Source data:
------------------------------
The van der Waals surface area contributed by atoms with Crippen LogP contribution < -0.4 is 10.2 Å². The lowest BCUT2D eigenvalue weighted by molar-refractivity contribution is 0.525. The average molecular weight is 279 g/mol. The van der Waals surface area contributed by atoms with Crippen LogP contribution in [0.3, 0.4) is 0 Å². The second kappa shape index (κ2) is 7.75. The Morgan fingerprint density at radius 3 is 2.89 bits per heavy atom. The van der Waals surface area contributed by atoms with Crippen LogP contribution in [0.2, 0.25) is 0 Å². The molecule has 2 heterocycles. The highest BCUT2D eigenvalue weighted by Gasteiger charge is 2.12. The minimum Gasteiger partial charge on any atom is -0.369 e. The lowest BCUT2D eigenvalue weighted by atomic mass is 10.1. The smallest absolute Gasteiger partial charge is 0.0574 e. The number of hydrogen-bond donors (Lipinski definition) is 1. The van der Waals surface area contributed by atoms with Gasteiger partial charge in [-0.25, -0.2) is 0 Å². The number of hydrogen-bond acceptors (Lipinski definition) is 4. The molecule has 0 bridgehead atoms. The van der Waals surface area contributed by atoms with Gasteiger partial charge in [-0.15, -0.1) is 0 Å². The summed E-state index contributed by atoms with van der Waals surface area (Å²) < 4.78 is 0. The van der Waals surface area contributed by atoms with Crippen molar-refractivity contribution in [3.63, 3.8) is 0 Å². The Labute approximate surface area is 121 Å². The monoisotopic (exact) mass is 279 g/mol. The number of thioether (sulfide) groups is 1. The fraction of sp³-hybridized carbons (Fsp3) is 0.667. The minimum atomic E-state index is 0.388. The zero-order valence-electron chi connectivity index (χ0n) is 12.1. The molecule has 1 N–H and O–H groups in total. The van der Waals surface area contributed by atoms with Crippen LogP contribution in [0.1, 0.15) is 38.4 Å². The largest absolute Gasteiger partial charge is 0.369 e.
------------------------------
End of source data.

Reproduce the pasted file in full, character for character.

The van der Waals surface area contributed by atoms with Crippen LogP contribution < -0.4 is 10.2 Å². The lowest BCUT2D eigenvalue weighted by molar-refractivity contribution is 0.525. The average molecular weight is 279 g/mol. The van der Waals surface area contributed by atoms with Crippen LogP contribution in [0.3, 0.4) is 0 Å². The second kappa shape index (κ2) is 7.75. The Morgan fingerprint density at radius 3 is 2.89 bits per heavy atom. The van der Waals surface area contributed by atoms with Crippen LogP contribution in [0.2, 0.25) is 0 Å². The molecule has 2 heterocycles. The highest BCUT2D eigenvalue weighted by Gasteiger charge is 2.12. The minimum Gasteiger partial charge on any atom is -0.369 e. The lowest BCUT2D eigenvalue weighted by atomic mass is 10.1. The smallest absolute Gasteiger partial charge is 0.0574 e. The number of hydrogen-bond donors (Lipinski definition) is 1. The van der Waals surface area contributed by atoms with Gasteiger partial charge in [-0.25, -0.2) is 0 Å². The number of hydrogen-bond acceptors (Lipinski definition) is 4. The molecule has 0 bridgehead atoms. The van der Waals surface area contributed by atoms with Gasteiger partial charge in [-0.15, -0.1) is 0 Å². The summed E-state index contributed by atoms with van der Waals surface area (Å²) < 4.78 is 0. The van der Waals surface area contributed by atoms with Crippen molar-refractivity contribution in [3.63, 3.8) is 0 Å². The Labute approximate surface area is 121 Å². The monoisotopic (exact) mass is 279 g/mol. The number of thioether (sulfide) groups is 1. The fraction of sp³-hybridized carbons (Fsp3) is 0.667. The minimum atomic E-state index is 0.388. The zero-order valence-electron chi connectivity index (χ0n) is 12.1. The molecule has 1 N–H and O–H groups in total. The van der Waals surface area contributed by atoms with Crippen LogP contribution in [0.1, 0.15) is 38.4 Å². The largest absolute Gasteiger partial charge is 0.369 e.